#1551 Spitfire XVI TE311

Spitfire XVI TE311
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£10.00 €11.71 $12.48
43.8 cm x 29.2 cm
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Print
Spitfire XVI
TE311 'SZ-G'
BBMF; 131 Wg
RAF Coningsby
UK - Air Force
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Description

Squadron Prints Lithpgraph No. 1551 - TE311 'SZ-G', SPitfire Mk XVI, 131 (Polish) Wing, Battle of Britain Memorial Flight.

Spitfire TE311 was built at Castle Bromwich in 1945 as a low-back, clipped-wing Mk L.F. XVIe, fitted with a Packard Merlin 266 engine. It was delivered to the RAF on 8th June 1945, exactly one month after VE Day. TE311 spent much of its life in storage and actually flew a total of only around 30 hours before it was permanently grounded in December 1954. From 1955 to 1967 it was a ‘gate guardian’ at RAF Tangmere; then in 1968 it was used in ground sequences for the film ‘Battle of Britain’. Subsequently, it was allocated to the RAF Exhibition Flight and from 1968 to 1999 TE311 was displayed as a static exhibit at numerous air shows. In January 2000 the Spitfire was delivered to RAF Coningsby and allocated to the RAF Battle of Britain Memorial Flight (BBMF) to be broken up, used for spare parts and struck off charge. The BBMF decided that the aircraft merited a re-build to flying condition. This began in October 2001, with a small team of BBMF engineers initially working on the aircraft in their own time, until formal approval from the Ministry of Defence placed TE311 officially on the strength of the Flight. After a painstaking re-build lasting 11 years, TE311 took to the air again, for the first time in 58 years, on 19th October 2012.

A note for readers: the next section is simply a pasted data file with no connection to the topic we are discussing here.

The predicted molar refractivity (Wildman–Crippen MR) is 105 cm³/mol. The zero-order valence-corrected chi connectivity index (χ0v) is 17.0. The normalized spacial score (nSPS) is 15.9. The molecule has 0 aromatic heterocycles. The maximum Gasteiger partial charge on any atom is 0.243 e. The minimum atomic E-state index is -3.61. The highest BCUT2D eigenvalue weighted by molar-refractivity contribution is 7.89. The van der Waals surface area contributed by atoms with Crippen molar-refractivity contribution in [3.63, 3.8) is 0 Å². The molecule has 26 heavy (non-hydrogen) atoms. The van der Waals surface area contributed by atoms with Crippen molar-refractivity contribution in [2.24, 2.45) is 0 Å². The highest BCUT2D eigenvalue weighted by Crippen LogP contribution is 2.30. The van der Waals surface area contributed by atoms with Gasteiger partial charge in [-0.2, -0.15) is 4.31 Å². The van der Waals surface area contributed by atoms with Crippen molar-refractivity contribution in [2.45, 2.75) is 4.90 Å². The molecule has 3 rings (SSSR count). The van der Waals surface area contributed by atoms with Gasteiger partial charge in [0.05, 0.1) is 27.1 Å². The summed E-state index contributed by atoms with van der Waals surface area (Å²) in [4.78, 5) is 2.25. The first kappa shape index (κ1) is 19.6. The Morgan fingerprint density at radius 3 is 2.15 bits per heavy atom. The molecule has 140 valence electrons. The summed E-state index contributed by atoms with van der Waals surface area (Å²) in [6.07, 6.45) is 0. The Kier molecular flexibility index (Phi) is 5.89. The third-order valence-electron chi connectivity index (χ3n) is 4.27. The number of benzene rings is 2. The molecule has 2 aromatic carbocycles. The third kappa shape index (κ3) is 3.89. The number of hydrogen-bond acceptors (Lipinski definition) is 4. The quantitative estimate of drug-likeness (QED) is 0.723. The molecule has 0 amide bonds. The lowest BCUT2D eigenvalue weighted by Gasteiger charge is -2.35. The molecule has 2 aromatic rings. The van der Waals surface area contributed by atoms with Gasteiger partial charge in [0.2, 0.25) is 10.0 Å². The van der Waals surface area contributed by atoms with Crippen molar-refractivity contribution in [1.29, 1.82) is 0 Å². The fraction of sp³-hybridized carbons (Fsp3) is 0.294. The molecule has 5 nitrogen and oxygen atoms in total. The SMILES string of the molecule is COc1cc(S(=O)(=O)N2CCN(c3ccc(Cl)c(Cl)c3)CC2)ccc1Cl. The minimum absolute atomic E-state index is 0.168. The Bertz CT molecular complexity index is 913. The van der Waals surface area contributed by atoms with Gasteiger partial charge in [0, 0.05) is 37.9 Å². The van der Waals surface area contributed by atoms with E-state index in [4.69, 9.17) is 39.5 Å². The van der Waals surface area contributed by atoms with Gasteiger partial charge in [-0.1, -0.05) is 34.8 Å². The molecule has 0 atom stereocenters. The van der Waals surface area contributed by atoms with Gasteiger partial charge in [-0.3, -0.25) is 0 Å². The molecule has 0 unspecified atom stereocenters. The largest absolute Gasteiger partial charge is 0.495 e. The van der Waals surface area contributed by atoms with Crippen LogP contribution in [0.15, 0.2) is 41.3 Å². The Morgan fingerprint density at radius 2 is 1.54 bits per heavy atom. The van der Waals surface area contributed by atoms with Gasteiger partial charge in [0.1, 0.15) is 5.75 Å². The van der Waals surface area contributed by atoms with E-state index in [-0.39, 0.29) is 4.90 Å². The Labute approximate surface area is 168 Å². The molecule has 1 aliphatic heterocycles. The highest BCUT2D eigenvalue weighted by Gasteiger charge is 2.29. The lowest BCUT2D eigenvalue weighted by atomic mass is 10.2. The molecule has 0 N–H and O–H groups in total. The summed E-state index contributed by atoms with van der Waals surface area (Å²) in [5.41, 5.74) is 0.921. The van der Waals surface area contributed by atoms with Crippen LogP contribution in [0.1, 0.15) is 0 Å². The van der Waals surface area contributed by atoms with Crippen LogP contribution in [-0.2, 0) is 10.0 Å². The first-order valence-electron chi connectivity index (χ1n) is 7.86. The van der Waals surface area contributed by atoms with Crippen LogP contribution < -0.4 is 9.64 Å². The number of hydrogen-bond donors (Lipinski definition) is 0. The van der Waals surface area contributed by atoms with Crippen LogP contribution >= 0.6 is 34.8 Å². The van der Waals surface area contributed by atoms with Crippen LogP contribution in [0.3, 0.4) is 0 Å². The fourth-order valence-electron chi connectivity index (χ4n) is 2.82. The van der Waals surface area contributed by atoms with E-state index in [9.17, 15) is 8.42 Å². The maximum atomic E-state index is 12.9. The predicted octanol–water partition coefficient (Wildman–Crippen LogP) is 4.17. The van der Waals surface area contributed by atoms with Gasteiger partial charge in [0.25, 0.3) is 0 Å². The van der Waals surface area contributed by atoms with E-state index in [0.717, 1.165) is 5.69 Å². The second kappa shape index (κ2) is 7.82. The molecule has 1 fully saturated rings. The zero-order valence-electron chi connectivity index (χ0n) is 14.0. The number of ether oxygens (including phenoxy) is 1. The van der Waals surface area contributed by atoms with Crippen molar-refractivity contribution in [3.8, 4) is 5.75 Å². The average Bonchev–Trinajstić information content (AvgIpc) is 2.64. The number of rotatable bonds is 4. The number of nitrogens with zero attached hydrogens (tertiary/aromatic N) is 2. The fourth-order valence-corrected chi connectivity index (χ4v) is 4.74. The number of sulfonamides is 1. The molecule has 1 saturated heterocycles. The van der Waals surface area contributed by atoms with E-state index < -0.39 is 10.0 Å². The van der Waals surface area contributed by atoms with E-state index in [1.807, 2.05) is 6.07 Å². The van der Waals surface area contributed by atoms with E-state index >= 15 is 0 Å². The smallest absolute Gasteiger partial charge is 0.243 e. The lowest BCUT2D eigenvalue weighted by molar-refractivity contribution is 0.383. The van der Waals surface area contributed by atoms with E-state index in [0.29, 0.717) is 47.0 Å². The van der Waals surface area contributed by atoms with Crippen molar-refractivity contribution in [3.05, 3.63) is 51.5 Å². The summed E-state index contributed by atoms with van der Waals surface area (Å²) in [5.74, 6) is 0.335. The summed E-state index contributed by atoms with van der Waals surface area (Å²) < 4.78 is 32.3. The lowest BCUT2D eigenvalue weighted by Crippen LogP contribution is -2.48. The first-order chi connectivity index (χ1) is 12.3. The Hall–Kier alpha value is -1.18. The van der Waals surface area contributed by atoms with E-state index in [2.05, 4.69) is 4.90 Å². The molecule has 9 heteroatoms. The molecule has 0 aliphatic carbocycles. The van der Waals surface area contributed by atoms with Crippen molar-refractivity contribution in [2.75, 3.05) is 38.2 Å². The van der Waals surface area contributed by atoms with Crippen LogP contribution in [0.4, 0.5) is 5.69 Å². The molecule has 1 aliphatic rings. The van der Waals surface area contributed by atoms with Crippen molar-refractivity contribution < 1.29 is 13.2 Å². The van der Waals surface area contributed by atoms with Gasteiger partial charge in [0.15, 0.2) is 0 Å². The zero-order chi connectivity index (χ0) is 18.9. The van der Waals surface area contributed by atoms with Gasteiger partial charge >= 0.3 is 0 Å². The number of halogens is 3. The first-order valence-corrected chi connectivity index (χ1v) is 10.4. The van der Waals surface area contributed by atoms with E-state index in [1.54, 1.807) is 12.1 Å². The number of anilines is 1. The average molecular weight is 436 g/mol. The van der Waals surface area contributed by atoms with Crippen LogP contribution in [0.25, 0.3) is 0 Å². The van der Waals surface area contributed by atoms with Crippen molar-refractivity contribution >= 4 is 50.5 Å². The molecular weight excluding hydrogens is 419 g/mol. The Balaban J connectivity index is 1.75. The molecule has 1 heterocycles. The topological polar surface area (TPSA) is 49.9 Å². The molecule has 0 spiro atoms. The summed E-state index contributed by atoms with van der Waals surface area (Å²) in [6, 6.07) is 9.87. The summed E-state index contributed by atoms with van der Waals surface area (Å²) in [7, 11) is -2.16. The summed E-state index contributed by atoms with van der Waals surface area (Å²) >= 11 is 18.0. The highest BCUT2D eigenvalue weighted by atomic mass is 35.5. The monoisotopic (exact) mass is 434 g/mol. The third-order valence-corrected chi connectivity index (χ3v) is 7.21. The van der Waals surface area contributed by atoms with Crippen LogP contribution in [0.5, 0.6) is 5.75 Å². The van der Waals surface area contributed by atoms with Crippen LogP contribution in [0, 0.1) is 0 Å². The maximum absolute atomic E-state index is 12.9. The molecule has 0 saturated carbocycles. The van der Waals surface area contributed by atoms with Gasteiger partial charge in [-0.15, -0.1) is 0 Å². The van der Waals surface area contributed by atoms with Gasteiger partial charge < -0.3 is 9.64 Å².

TE311 is now painted to represent Spitfire Mk XVI TD240 ‘SZ-G’, the personal aircraft of the Commanding Officer of No 131 (Polish) Wing, Group Captain Aleksander Gabszewicz VM KW DSO DFC, from April 1945 to mid-June 1945. Gabszewicz had his personal emblem of a boxing dog painted on the port engine cowling, along with the Polish red and white chequer board flag, and his Group Captain’s pennant under the port windscreen. He could have used his own initials for his aircraft code letters, as many Wing Leaders did, but it seems he had retained an affection for 316 Squadron, which he had previously commanded, and he chose to use the Squadron’s code letters ‘SZ’ with the individual letter ‘G’. In these colours, TE311 commemorates the dangerous ground attack operations carried out by Spitfire pilots during the closing stages of the war, and recognises the part played by the Polish Air Force whose courageous pilots fought valiantly to free Europe and their own country from tyranny. Aleksander Gabszewicz died in October 1983, aged 71.